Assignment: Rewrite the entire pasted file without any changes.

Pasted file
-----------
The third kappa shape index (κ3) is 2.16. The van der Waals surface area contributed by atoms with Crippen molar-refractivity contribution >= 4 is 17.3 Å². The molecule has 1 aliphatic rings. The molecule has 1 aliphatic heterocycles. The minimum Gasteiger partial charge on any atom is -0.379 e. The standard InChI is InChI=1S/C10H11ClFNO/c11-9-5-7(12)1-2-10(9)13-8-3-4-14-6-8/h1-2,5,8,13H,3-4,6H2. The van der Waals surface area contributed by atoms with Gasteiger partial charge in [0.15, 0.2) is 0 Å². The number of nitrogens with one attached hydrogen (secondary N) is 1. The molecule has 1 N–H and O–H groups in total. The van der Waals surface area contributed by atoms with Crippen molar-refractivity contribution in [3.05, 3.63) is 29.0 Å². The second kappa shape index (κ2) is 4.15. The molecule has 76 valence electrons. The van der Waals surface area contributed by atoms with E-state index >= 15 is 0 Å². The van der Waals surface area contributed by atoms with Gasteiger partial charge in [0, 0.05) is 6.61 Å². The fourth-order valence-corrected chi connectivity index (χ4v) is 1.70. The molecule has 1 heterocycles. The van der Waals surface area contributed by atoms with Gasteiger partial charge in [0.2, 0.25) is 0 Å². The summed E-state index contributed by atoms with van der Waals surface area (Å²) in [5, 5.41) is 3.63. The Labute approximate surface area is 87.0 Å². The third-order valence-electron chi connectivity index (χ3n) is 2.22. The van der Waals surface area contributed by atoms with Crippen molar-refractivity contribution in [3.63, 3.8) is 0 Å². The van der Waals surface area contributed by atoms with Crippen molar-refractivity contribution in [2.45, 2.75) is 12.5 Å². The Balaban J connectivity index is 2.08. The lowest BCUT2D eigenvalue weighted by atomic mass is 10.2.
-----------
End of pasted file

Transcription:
The third kappa shape index (κ3) is 2.16. The van der Waals surface area contributed by atoms with Crippen molar-refractivity contribution >= 4 is 17.3 Å². The molecule has 1 aliphatic rings. The molecule has 1 aliphatic heterocycles. The minimum Gasteiger partial charge on any atom is -0.379 e. The standard InChI is InChI=1S/C10H11ClFNO/c11-9-5-7(12)1-2-10(9)13-8-3-4-14-6-8/h1-2,5,8,13H,3-4,6H2. The van der Waals surface area contributed by atoms with Gasteiger partial charge in [0.15, 0.2) is 0 Å². The number of nitrogens with one attached hydrogen (secondary N) is 1. The molecule has 1 N–H and O–H groups in total. The van der Waals surface area contributed by atoms with Crippen molar-refractivity contribution in [3.05, 3.63) is 29.0 Å². The second kappa shape index (κ2) is 4.15. The molecule has 76 valence electrons. The van der Waals surface area contributed by atoms with E-state index >= 15 is 0 Å². The van der Waals surface area contributed by atoms with Gasteiger partial charge in [0, 0.05) is 6.61 Å². The fourth-order valence-corrected chi connectivity index (χ4v) is 1.70. The molecule has 1 heterocycles. The van der Waals surface area contributed by atoms with Gasteiger partial charge in [0.2, 0.25) is 0 Å². The summed E-state index contributed by atoms with van der Waals surface area (Å²) in [5, 5.41) is 3.63. The Labute approximate surface area is 87.0 Å². The third-order valence-electron chi connectivity index (χ3n) is 2.22. The van der Waals surface area contributed by atoms with Crippen molar-refractivity contribution in [3.63, 3.8) is 0 Å². The van der Waals surface area contributed by atoms with Crippen molar-refractivity contribution in [2.45, 2.75) is 12.5 Å². The Balaban J connectivity index is 2.08. The lowest BCUT2D eigenvalue weighted by atomic mass is 10.2.